LONDON — British artist Carl McCrow is asking the world's most successful filmmakers to make an unambiguous pledge: For every gun that appears in their movies, he wants them to destroy a real one.
His first taker? "Tomorrow," a film executive produced by Oscar-winner Martin Scorsese that will be released later this year and follows soldiers trying to reintegrate into society after returning from combat.
Firearms like the AK-47 assault rifle — of which there have been 75 million built since 1947 — are difficult to track following conflicts, and often fall into the hands of criminals or militant groups.
Although the project focuses on countries recently riven by full-scale war, his views on firearms will likely trigger debate in the United States, as it grapples with the all-too-familiar agony of mass shootings.
"Recognizing that most of us have a conflicted relationship with guns was the first step for me"
"The simple fact is that there are too many guns and they ruin people's lives every day," McCrow told NBC News. "Long after these wars are over, these guns can keep working for decades. That's a lot of people they can potentially kill in that time."
He has already enjoyed reasonable success as an artist. He has a permanent residency at New York's Hoerle-Guggenheim gallery and says pop star Rihanna is among those who have purchased his works, which are priced up to £100,000 (around $157,000).
But as far as anti-gun advocates go, McCrow is rather an unlikely figure.
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Aside from his weapon-obsessed artwork, he plays video game "Call of Duty" with his teenage daughter and says he enjoys films featuring guns.
"I hate hypocrites, but then I think, 'God you're one of the biggest of them," he said. "Recognizing that most of us have a conflicted relationship with guns was the first step for me."
Asking directors to destroy one gun for every firearm that appears in their films is McCrow's way of attempting to offset his enjoyment of violence in entertainment — a "guilty pleasure" he shares with much of the population.
He said the idea takes inspiration from carbon offsetting schemes, in which people plant trees or invest in other environment projects to counteract their own carbon footprint.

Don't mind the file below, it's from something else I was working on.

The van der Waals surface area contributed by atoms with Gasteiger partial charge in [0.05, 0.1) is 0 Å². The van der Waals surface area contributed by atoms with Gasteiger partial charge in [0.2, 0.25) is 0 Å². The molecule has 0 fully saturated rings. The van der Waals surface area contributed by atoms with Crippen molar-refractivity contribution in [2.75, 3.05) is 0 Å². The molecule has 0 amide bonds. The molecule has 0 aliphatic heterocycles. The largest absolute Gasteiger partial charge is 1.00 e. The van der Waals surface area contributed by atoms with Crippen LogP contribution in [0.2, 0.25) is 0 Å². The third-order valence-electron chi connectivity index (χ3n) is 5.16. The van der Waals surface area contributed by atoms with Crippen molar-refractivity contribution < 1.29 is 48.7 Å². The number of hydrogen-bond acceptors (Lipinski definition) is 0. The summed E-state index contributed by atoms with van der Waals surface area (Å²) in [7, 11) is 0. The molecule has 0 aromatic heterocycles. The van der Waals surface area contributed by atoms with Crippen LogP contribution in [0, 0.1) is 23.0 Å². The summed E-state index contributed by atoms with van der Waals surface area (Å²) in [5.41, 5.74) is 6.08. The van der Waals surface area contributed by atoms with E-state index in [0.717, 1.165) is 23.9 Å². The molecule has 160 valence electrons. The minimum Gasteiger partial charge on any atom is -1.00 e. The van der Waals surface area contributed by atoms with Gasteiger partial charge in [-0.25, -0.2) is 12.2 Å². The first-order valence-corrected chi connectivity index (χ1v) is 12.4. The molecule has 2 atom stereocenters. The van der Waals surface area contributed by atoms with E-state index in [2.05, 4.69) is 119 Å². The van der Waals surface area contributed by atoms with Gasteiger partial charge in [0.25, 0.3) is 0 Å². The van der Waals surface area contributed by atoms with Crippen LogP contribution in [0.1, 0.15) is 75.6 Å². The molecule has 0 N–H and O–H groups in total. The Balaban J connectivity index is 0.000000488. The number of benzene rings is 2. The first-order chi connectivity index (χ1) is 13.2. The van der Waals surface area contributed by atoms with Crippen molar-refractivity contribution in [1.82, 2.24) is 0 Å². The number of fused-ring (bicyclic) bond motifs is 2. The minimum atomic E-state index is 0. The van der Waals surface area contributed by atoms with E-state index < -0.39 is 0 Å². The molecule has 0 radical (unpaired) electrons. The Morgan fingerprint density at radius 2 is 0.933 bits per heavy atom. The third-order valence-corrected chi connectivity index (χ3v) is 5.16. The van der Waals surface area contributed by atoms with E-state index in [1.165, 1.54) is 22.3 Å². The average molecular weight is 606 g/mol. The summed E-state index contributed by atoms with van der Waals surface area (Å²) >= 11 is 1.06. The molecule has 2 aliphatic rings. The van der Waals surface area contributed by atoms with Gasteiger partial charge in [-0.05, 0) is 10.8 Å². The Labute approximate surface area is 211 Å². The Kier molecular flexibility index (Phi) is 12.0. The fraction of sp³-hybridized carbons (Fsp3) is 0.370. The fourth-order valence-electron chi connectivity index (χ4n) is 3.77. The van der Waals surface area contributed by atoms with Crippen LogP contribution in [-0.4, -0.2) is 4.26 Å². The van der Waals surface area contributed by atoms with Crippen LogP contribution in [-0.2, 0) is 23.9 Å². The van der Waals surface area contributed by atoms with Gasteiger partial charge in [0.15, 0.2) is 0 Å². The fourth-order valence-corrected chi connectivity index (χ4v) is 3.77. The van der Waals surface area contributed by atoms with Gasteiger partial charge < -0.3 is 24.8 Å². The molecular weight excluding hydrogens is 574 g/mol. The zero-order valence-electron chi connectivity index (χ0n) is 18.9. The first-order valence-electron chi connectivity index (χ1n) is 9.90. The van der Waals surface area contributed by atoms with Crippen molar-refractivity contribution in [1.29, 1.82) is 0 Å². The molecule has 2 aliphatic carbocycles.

While "Tomorrow" is not believed to be as weapons-heavy as films directed by Scorsese — think "Goodfellas," "The Departed," and "Gangs of New York" — the artist readily admits that netting a picture associated with such a Hollywood heavyweight right off the bat represents something of a coup.
McCrow became fascinated with society's paradoxical view on guns — both iconized and reviled — when a close friend lost both legs and an arm during a firefight in Afghanistan in 2009.
He began to focus on the idea of decommissioning AK-47 assault rifles by painting them and turning them into works of art.
"These weapons have a dark history, but as an artwork this dark history has been interrupted," he said. "It's better to have it on your wall than it being in a conflict zone in Africa or the Middle East. For years that gun has been responsible for all kinds of trouble; now it’s a piece of art."
Although he was initially content with destroying weapons one piece of art at a time, he realized "it wasn't enough."
McCrow's One Less Gun charity allows people to send an text message donation of around $8 — the cost of safely destroying one AK-47.
"Everyone who donates receives a bullet with the serial number of the gun that they decommissioned," he said. "I like that it's a little controversial token of that destruction."
Once he has raised enough money to destroy 100,000 weapons, McCrow said he plans to work with other charities, non-governmental organizations and local governments to put his plan into action.
He's already witnessed this type of work, he said, traveling to the minefields of Battambang, Cambodia, with Mines Advisory Group, a non-governmental organization based in the U.K.
If anything will impede the project, it's certainly not McCrow's raw enthusiasm. He talks of wanting to working with the NRA in the future, perhaps allowing its members to make a donation to decommission conflict-zone weapons every time they purchase a "legitimate" firearm.
He also has dreams of allowing players of violent video games to earn in-game rewards that would covert to real-world donations.
For now, though, he is turning his attention to filmmakers.
McCrow said he became involved with Scorsese's "Tomorrow" after its producers asked to use his artwork; in one scene, a soldier returning from a tour of duty has a post-traumatic stress event triggered after visiting his gallery. He is also appearing in the movie as an extra.
McCrow concedes the campaign is in its "early days" but says he has been in contact with British director Simon West ("Con Air," "Lara Croft: Tomb Raider," "The Expendables 2") among others.
Alexander Smith is a senior reporter for NBC News Digital based in London.